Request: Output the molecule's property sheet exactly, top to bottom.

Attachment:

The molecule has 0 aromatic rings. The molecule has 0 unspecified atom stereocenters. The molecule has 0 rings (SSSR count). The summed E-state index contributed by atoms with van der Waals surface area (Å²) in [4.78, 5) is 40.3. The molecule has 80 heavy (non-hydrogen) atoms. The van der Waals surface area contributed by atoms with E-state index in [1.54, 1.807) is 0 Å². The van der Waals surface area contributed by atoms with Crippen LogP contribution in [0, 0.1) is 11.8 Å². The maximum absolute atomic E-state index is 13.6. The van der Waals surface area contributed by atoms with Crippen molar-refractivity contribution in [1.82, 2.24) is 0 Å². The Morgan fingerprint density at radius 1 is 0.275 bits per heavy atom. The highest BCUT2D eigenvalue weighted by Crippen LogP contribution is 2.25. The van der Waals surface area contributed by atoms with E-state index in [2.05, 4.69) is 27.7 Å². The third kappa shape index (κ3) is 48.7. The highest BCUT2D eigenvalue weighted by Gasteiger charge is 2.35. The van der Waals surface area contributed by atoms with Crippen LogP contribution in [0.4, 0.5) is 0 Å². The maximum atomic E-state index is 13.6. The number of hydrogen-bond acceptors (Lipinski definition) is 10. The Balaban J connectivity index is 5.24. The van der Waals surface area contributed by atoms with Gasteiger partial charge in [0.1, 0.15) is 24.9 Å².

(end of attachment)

The molecule has 0 aromatic rings. The molecule has 0 unspecified atom stereocenters. The molecule has 0 rings (SSSR count). The summed E-state index contributed by atoms with van der Waals surface area (Å²) in [4.78, 5) is 40.3. The molecule has 80 heavy (non-hydrogen) atoms. The van der Waals surface area contributed by atoms with E-state index in [1.54, 1.807) is 0 Å². The van der Waals surface area contributed by atoms with Crippen LogP contribution in [0, 0.1) is 11.8 Å². The maximum absolute atomic E-state index is 13.6. The van der Waals surface area contributed by atoms with Crippen molar-refractivity contribution in [1.82, 2.24) is 0 Å². The Morgan fingerprint density at radius 1 is 0.275 bits per heavy atom. The highest BCUT2D eigenvalue weighted by Crippen LogP contribution is 2.25. The van der Waals surface area contributed by atoms with E-state index in [2.05, 4.69) is 27.7 Å². The third kappa shape index (κ3) is 48.7. The highest BCUT2D eigenvalue weighted by Gasteiger charge is 2.35. The van der Waals surface area contributed by atoms with Crippen LogP contribution in [0.4, 0.5) is 0 Å². The maximum atomic E-state index is 13.6. The number of hydrogen-bond acceptors (Lipinski definition) is 10. The Balaban J connectivity index is 5.24. The van der Waals surface area contributed by atoms with Gasteiger partial charge in [0.1, 0.15) is 24.9 Å².